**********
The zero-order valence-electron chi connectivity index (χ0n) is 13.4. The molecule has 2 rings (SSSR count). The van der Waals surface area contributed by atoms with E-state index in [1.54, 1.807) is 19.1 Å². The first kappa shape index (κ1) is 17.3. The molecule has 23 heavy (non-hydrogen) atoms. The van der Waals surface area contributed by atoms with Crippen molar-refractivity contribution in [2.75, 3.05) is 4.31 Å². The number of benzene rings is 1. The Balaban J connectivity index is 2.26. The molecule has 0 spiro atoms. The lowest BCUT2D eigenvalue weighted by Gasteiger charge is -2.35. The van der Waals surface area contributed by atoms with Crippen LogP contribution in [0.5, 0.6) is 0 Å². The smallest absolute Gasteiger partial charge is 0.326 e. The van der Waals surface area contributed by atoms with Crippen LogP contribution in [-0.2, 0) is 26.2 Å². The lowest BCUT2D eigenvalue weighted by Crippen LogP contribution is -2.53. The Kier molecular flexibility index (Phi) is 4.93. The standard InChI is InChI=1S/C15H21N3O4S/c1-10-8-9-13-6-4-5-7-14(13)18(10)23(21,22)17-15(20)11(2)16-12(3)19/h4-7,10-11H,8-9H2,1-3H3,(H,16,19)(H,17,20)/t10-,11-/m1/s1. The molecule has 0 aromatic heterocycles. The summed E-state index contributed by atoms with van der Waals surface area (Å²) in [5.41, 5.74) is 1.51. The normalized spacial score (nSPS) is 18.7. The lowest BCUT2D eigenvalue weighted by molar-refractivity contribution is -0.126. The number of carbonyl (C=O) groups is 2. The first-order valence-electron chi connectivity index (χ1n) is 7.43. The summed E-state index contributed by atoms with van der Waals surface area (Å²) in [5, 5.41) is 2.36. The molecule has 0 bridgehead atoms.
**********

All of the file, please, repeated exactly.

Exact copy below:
The zero-order valence-electron chi connectivity index (χ0n) is 13.4. The molecule has 2 rings (SSSR count). The van der Waals surface area contributed by atoms with E-state index in [1.54, 1.807) is 19.1 Å². The first kappa shape index (κ1) is 17.3. The molecule has 23 heavy (non-hydrogen) atoms. The van der Waals surface area contributed by atoms with Crippen molar-refractivity contribution in [2.75, 3.05) is 4.31 Å². The number of benzene rings is 1. The Balaban J connectivity index is 2.26. The molecule has 0 spiro atoms. The lowest BCUT2D eigenvalue weighted by Gasteiger charge is -2.35. The van der Waals surface area contributed by atoms with Crippen LogP contribution in [0.5, 0.6) is 0 Å². The smallest absolute Gasteiger partial charge is 0.326 e. The van der Waals surface area contributed by atoms with Crippen LogP contribution in [-0.2, 0) is 26.2 Å². The lowest BCUT2D eigenvalue weighted by Crippen LogP contribution is -2.53. The Kier molecular flexibility index (Phi) is 4.93. The standard InChI is InChI=1S/C15H21N3O4S/c1-10-8-9-13-6-4-5-7-14(13)18(10)23(21,22)17-15(20)11(2)16-12(3)19/h4-7,10-11H,8-9H2,1-3H3,(H,16,19)(H,17,20)/t10-,11-/m1/s1. The molecule has 0 aromatic heterocycles. The summed E-state index contributed by atoms with van der Waals surface area (Å²) in [5.41, 5.74) is 1.51. The normalized spacial score (nSPS) is 18.7. The lowest BCUT2D eigenvalue weighted by molar-refractivity contribution is -0.126. The number of carbonyl (C=O) groups is 2. The first-order valence-electron chi connectivity index (χ1n) is 7.43. The summed E-state index contributed by atoms with van der Waals surface area (Å²) in [5, 5.41) is 2.36. The molecule has 0 bridgehead atoms.